... An assortment of other politicians also socialized with these people, even some whose diplomatic and social skills would seem to be rather incongruent with the Ivy League background of many of the above names, probably caused by a kind of "moth to a fire" phenomenon--men like Lyndon B. Johnson and Joseph McCarthy, for example.

... Although the Georgetown group generally supported Truman's policies, they believed he was not sufficiently proactive regarding national security concerns, specifically his anti-Communist strategy. This caused Frank Wisner and George Kennan to create, with Secretary of Defense James Forrestal's approval, the Office of Special Projects in 1948; it was later renamed the office of Policy Coordination (OPC), which became the espionage and counterintelligence branch of the Central Intelligence Agency.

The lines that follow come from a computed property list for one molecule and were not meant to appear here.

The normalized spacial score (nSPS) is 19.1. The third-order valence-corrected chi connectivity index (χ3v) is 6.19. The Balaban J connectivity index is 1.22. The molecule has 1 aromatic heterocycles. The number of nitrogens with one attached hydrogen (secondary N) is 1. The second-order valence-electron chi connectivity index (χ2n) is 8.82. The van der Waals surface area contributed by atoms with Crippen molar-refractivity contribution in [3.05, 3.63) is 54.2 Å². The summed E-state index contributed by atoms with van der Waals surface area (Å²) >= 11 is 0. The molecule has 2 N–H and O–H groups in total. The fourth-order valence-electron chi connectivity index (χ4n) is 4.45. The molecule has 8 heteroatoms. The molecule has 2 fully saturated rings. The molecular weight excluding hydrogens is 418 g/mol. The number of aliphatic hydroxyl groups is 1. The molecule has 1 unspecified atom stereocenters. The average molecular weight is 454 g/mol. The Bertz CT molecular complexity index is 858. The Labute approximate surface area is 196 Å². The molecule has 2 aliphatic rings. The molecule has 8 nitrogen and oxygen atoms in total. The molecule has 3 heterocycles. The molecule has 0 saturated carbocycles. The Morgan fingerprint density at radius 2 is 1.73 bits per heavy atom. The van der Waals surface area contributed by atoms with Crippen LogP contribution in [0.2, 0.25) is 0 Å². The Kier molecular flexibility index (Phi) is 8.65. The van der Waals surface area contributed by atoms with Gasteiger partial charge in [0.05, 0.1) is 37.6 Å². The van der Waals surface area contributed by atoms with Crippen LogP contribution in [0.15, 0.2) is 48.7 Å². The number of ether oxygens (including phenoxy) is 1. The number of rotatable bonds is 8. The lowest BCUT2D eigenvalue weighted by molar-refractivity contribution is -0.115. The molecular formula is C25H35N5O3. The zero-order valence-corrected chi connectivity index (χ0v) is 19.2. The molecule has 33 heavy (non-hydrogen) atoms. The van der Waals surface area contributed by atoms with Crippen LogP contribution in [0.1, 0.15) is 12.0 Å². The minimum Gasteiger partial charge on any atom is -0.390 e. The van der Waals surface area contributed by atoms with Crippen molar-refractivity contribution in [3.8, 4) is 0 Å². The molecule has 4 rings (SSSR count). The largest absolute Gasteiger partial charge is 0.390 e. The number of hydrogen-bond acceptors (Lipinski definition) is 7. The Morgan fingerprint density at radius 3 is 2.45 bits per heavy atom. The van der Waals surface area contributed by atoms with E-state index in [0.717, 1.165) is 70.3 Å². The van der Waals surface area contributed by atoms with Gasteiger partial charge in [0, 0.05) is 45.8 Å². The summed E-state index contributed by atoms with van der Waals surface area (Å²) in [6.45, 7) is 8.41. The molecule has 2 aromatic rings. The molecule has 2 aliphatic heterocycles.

... One of the Georgetown regulars, Frank Wisner, was made the original director of OPC, charged with the creation of "propaganda", economic warfare; preventive direct action, including sabotage, anti-sabotage, demolition and evacuation measures; subversion against hostile states, including assistance to underground resistance groups, and support of indigenous anti-Communist elements in threatened countries of the free world." His organization evolved and became the agency's "Plans Division" in 1951, when Wisner succeeded Allen W Dulles as head of the Plans Division. In the 1950s, Frank Wisner was intent on establishing direct contacts between the agency and the "Fourth Estate"-the American press-journalists and book publishers who would willingly assist the CIA to communicate their view of any national or international political or military issue in a favorable light. he principal responsibility of both the OPC and the Plans Division was the conduct of secret political operations, in contrast to the other agency functions of gathering intelligence and making analysis. In 1951, Wisner established Operation Mockingbird, a program to influence the American media. "Wisner recruited Philip Graham (Washington Post) to run the project within the industry... By the early 1950s, Wisner 'owned' respected members of the New York Times, Newsweek, CBS and other communications vehicles.